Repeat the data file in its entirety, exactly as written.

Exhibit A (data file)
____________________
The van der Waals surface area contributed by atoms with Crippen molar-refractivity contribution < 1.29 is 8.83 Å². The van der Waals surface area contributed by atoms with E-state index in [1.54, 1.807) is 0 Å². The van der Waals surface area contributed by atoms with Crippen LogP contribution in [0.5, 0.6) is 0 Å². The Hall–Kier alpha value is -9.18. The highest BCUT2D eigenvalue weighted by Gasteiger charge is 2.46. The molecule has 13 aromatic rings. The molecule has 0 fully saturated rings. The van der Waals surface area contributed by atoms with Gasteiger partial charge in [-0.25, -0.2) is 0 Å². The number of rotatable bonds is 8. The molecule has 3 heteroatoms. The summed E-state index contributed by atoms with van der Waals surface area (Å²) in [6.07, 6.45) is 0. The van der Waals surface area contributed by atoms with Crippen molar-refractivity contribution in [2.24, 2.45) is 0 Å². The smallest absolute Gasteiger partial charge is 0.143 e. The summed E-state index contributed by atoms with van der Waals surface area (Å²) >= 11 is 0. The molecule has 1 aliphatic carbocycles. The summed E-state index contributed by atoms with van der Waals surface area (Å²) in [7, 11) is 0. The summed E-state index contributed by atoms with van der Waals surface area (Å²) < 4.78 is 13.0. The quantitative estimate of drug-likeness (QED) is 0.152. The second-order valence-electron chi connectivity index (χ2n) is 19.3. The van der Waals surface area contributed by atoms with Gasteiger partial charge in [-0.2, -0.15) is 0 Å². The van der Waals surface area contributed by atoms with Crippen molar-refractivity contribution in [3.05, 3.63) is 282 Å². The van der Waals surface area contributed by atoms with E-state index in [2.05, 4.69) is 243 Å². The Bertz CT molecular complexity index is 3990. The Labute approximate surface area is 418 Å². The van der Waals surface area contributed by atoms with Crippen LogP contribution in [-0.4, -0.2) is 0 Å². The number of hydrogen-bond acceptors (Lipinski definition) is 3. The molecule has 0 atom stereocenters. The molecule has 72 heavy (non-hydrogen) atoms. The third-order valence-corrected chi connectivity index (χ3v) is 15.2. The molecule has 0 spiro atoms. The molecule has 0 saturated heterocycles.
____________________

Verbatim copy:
The van der Waals surface area contributed by atoms with Crippen molar-refractivity contribution < 1.29 is 8.83 Å². The van der Waals surface area contributed by atoms with E-state index in [1.54, 1.807) is 0 Å². The van der Waals surface area contributed by atoms with Crippen LogP contribution in [0.5, 0.6) is 0 Å². The Hall–Kier alpha value is -9.18. The highest BCUT2D eigenvalue weighted by Gasteiger charge is 2.46. The molecule has 13 aromatic rings. The molecule has 0 fully saturated rings. The van der Waals surface area contributed by atoms with Gasteiger partial charge in [-0.25, -0.2) is 0 Å². The number of rotatable bonds is 8. The molecule has 3 heteroatoms. The summed E-state index contributed by atoms with van der Waals surface area (Å²) in [6.07, 6.45) is 0. The van der Waals surface area contributed by atoms with Crippen molar-refractivity contribution in [2.24, 2.45) is 0 Å². The smallest absolute Gasteiger partial charge is 0.143 e. The summed E-state index contributed by atoms with van der Waals surface area (Å²) >= 11 is 0. The molecule has 1 aliphatic carbocycles. The summed E-state index contributed by atoms with van der Waals surface area (Å²) in [7, 11) is 0. The summed E-state index contributed by atoms with van der Waals surface area (Å²) < 4.78 is 13.0. The quantitative estimate of drug-likeness (QED) is 0.152. The second-order valence-electron chi connectivity index (χ2n) is 19.3. The van der Waals surface area contributed by atoms with Gasteiger partial charge in [-0.2, -0.15) is 0 Å². The van der Waals surface area contributed by atoms with Crippen molar-refractivity contribution in [3.05, 3.63) is 282 Å². The van der Waals surface area contributed by atoms with E-state index in [2.05, 4.69) is 243 Å². The Bertz CT molecular complexity index is 3990. The Labute approximate surface area is 418 Å². The van der Waals surface area contributed by atoms with Crippen LogP contribution in [-0.4, -0.2) is 0 Å². The number of hydrogen-bond acceptors (Lipinski definition) is 3. The molecule has 0 atom stereocenters. The molecule has 72 heavy (non-hydrogen) atoms. The third-order valence-corrected chi connectivity index (χ3v) is 15.2. The molecule has 0 spiro atoms. The molecule has 0 saturated heterocycles.